News / Asia

Indian Landowners Resist Reform Measure

A signboard is pictured at the proposed site of Navi Mumbai airport, about 45 km (27 miles) east of Mumbai, August 8, 2012.
A signboard is pictured at the proposed site of Navi Mumbai airport, about 45 km (27 miles) east of Mumbai, August 8, 2012.
Anjana Pasricha
In India, a new law dealing with the acquisition of land will soon ensure better compensation for people whose land is taken over for infrastructure and industrial projects. But both industry leaders and land-owning farmers are critical of the measure.
 
For decades, well-known social activist Medha Patkar has been the face of many struggles by farmers and tribal communities whose land was acquired to build dams, roads and factories as India industrialized. She says the displaced people got a pittance for their land and were never rehabilitated.
 
“Displacement is uprootment. The whole natural resource base is lost to the people and they are now lying in the slums or on the periphery of everything,” said  Patkar.  
 
Amid growing resistance in the countryside over giving up land, parliament last week passed a new bill to address the charged issue of land reform. It will replace a centuries old colonial law after being signed by the president.  
 
Better compensation


Under the new law, landowners will be paid up to four times the market value in rural areas and double in urban areas. Private industry will also have to get the consent of 80 percent of landowners before acquiring land.
 
The government says it will balance industry’s need for land while protecting the rights of farmers. Facing elections next year, it is pitching it as a major step in addressing grievances of rural and tribal communities, and hopes it will spell the end of violent struggles.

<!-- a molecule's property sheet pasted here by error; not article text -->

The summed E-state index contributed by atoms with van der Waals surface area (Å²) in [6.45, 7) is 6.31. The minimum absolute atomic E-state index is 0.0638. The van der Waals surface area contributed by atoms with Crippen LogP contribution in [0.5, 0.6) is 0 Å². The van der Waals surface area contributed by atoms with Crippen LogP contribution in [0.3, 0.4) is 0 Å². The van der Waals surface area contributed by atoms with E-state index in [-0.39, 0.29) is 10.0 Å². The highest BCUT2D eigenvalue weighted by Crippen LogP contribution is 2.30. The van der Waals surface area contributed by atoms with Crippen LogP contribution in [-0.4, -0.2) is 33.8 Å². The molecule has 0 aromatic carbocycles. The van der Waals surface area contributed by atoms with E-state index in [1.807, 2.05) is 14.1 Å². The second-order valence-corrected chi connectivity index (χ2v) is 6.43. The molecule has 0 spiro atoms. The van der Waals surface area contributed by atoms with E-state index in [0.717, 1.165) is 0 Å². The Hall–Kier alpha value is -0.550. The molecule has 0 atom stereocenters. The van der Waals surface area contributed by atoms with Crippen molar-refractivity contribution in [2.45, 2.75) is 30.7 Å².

But business bodies have warned that the new law will have adverse consequences on the country’s industrial development. They say it will increase the cost of acquiring land.  Even more worrisome - it will make the process of acquiring land for industry much more cumbersome.
 
“The process of acquisition has become so complicated that the time line will increase enormously with all the social impact analysis. That would mean land that could have been acquired in one year will take three years and that will increase uncertainty and that will increase the rate at which you calculate the rate of return. The processes involved are just becoming so complicated,” explains Rajiv Kumar, an economist who was former head of the Federation of Indian Chambers of Commerce and Industry.
 
Manufacturing slow down

Industry fears the new law will be yet another dampener on the development of India’s manufacturing sector whose expansion has been already set back by bureaucratic bottlenecks and what is called policy paralysis. At least two foreign investors, Posco an Arcelor Mittal recently scrapped plans to set up steel projects in India, partly due to problems over land acquisition.  
 
Rajiv Kumar says the new law comes at a time when India is already facing an industrial slowdown. In the long run, it could make the country more import dependant.
 
“The share of manufacturing sector in our GDP has declined from 1984 onwards. It has gone from 17 percent to 14 percent or so and increasingly for a population whose incomes are rising and whose demand for manufactured goods is increasing, you will then have to import these products,” he said.
 
Protecting farmers

However, activists like Patkar say industry should use barren land and stay away from cultivated land in a country where farming still supports two-thirds of the population.

While the new measure ensures some resettlement help for displaced people, Patkar fears it does not go far enough.
 
“The whole process many give some space to the farmers, but for the farmers there is no rehabilitation projected and provided based on alternate livelihood, which is a major flaw. The rehabilitation is more cash based,” he said.
 
Indeed, the new law is not likely to settle the contentious debate over the rights of rural communities to continue using their land for their sustenance and the need for rapid industrial development.